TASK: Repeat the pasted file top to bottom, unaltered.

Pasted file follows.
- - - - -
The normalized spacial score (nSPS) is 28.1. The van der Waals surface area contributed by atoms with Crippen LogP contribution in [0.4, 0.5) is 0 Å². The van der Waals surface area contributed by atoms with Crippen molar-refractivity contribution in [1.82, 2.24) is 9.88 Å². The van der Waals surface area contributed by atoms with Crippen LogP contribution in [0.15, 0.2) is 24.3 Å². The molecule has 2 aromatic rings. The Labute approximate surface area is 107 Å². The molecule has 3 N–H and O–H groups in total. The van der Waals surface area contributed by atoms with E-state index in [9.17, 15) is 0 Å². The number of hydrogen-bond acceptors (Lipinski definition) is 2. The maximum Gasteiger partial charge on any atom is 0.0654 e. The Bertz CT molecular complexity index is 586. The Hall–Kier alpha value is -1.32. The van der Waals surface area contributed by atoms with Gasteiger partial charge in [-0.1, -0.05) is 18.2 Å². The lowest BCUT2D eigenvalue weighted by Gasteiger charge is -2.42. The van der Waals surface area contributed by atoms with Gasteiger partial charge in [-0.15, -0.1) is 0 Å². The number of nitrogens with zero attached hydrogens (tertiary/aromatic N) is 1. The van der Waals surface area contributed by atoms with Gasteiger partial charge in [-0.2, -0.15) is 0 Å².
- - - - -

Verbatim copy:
The normalized spacial score (nSPS) is 28.1. The van der Waals surface area contributed by atoms with Crippen LogP contribution in [0.4, 0.5) is 0 Å². The van der Waals surface area contributed by atoms with Crippen molar-refractivity contribution in [1.82, 2.24) is 9.88 Å². The van der Waals surface area contributed by atoms with Crippen LogP contribution in [0.15, 0.2) is 24.3 Å². The molecule has 2 aromatic rings. The Labute approximate surface area is 107 Å². The molecule has 3 N–H and O–H groups in total. The van der Waals surface area contributed by atoms with E-state index in [9.17, 15) is 0 Å². The number of hydrogen-bond acceptors (Lipinski definition) is 2. The maximum Gasteiger partial charge on any atom is 0.0654 e. The Bertz CT molecular complexity index is 586. The Hall–Kier alpha value is -1.32. The van der Waals surface area contributed by atoms with Gasteiger partial charge in [-0.1, -0.05) is 18.2 Å². The lowest BCUT2D eigenvalue weighted by Gasteiger charge is -2.42. The van der Waals surface area contributed by atoms with Gasteiger partial charge in [-0.15, -0.1) is 0 Å². The number of nitrogens with zero attached hydrogens (tertiary/aromatic N) is 1. The van der Waals surface area contributed by atoms with Gasteiger partial charge in [-0.2, -0.15) is 0 Å².